Tickers in this Article: AXP, DFS, V, MA, COF
Remember January of 2009? We now know it was the dark before dawn, but at the time, consumers were financially drowning. Late payments on credit card bills had reached record levels, and defaults were close to all-time highs.

All the credit card issuers were feeling the pinch too, but subprime card issuers like Capital One Financial (NYSE:COF), which had just come off its worst quarter ever, losing $3.74 per share, weren't reaping any benefits. Around the same time, Discover Financial Services (NYSE:DFS) was about to post one of its worst-ever quarterly numbers as well, largely stemming from a $481 million bad-loan charge-off. That's not something a company that generated $1.7 billion in revenue that quarter could really afford to do. Then again, there was no real choice.

Tutorial: What To Know About Credit Cards


Even a rebound in loan quality wouldn't be a full recovery though, as consumers - largely fed up with the mental burden and poor service from credit card companies - started a fairly effective (even if impromptu) underground movement to rid themselves of credit cards forever.

The salt would be poured into credit card issuers' wounds a few weeks later.

By May of 2009, President Obama's Credit Card Reform Act was passed, crimping banks' and credit card companies' credit-based profits. That's probably why the American Bankers Association was one of the bill's most adamant opponents. There was just too much profit at stake to let the old ways of generating revenue slip away. The bill passed anyway though, and went into effect by early 2010.

The End of an Industry?
Fast forward to today. How bad have the issuers and middle-men been hurt? Visa (NYSE:V) recently posted record revenue and record profits for 2010, earning $4.01 per share last year. The same goes for MasterCard (NYSE:MA).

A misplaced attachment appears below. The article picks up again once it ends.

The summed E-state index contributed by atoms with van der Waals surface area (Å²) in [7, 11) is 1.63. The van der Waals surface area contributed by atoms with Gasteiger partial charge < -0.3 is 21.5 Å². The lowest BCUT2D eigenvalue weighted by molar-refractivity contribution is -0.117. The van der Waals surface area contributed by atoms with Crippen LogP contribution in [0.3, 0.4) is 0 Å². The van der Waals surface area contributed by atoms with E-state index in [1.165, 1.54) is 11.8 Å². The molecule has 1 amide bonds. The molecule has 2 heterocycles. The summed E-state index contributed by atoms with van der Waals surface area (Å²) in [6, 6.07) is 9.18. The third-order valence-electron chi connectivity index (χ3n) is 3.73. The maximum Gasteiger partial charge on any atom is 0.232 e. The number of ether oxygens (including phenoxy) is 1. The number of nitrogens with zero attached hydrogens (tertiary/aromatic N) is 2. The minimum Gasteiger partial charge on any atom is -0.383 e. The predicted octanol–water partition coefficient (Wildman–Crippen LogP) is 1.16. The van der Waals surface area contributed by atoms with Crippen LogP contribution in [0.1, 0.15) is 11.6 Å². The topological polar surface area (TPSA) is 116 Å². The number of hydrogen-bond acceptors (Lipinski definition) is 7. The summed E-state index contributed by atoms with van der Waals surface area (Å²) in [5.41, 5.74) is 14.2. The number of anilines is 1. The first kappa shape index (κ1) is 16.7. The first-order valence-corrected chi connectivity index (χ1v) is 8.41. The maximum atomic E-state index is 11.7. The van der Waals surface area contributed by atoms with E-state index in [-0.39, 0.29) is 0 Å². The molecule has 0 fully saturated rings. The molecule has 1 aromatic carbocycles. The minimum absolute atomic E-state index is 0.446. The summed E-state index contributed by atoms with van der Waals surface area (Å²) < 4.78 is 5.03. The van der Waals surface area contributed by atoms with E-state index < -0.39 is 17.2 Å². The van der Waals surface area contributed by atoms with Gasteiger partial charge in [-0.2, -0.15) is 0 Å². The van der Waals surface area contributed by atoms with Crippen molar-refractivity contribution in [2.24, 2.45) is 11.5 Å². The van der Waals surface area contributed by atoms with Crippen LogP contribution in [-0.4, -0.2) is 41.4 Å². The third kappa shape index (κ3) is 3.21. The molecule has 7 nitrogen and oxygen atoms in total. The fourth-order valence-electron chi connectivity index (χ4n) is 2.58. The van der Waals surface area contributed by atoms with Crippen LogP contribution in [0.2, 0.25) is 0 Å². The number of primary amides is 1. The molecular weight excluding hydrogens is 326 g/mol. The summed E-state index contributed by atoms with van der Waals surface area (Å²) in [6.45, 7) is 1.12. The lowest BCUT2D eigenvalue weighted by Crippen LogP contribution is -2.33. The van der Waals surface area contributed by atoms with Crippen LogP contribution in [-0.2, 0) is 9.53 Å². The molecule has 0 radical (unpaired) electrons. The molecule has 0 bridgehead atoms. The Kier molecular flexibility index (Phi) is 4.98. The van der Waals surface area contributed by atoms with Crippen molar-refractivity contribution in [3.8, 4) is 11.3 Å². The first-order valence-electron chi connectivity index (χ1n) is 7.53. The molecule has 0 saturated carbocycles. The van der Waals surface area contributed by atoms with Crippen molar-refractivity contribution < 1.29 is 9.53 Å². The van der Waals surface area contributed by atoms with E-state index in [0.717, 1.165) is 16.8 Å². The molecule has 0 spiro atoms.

MORE RELATED READING:


Although Discover Financial and Capital One Financial didn't resist the recession's effects and stave off losses, both of them are now on pace for huge income in 2011. For Discover, analysts are looking for earnings of $2.69 per share, which would be a company best. For Capital One, the expected earnings of $6.66 per share would be just a little shy of 2006's peak EPS of $7.67.

In all four cases, the growth trend is clear and intact.

Things looked truly grim for credit card issuers for a while, but as it turns out consumers didn't cut up all their cards after all. Plus, it looks like banks have found new ways to extract even more fees, despite the challenges of new legislation. More than anything, though, it looks like many credit card issuers are investment-worthy again - especially the direct issuers/providers like Discover, Capital One and American Express (NYSE:AXP) (as opposed to payment network companies like Visa and MasterCard, which aren't exactly a perfect comparison).

Discover shares are currently trading at 11 times trailing earnings and 10 times forward-looking earnings. Capital One's trailing P/E is almost comical at 8.1; the projected one of 9.6 is just as attractive. American Express is trading at 12.3 times its future earnings projection of $3.81 for 2011, after only earnings $1.54 per share in 2009.

The Bottom Line
So how did these companies make a 180 degree turnaround in two years, when they were struggling just to survive? The difference between a good stock opportunity and a great one is usually just the difference between giving consumers what they need - like food - or giving them what they want, like an ego stroke, gratification, or a proverbial toy. Most people don't "need" to use a credit card to spend more than they earn, but many people do it anyway to buy the things they want.

Nobody "needs" a credit card , but many people certainly want one. There's no sense in credit card companies passing up this opportunity, and the same goes for investors.

Use the Investopedia Stock Simulator to trade the stocks mentioned in this stock analysis, risk free!

comments powered by Disqus

Trading Center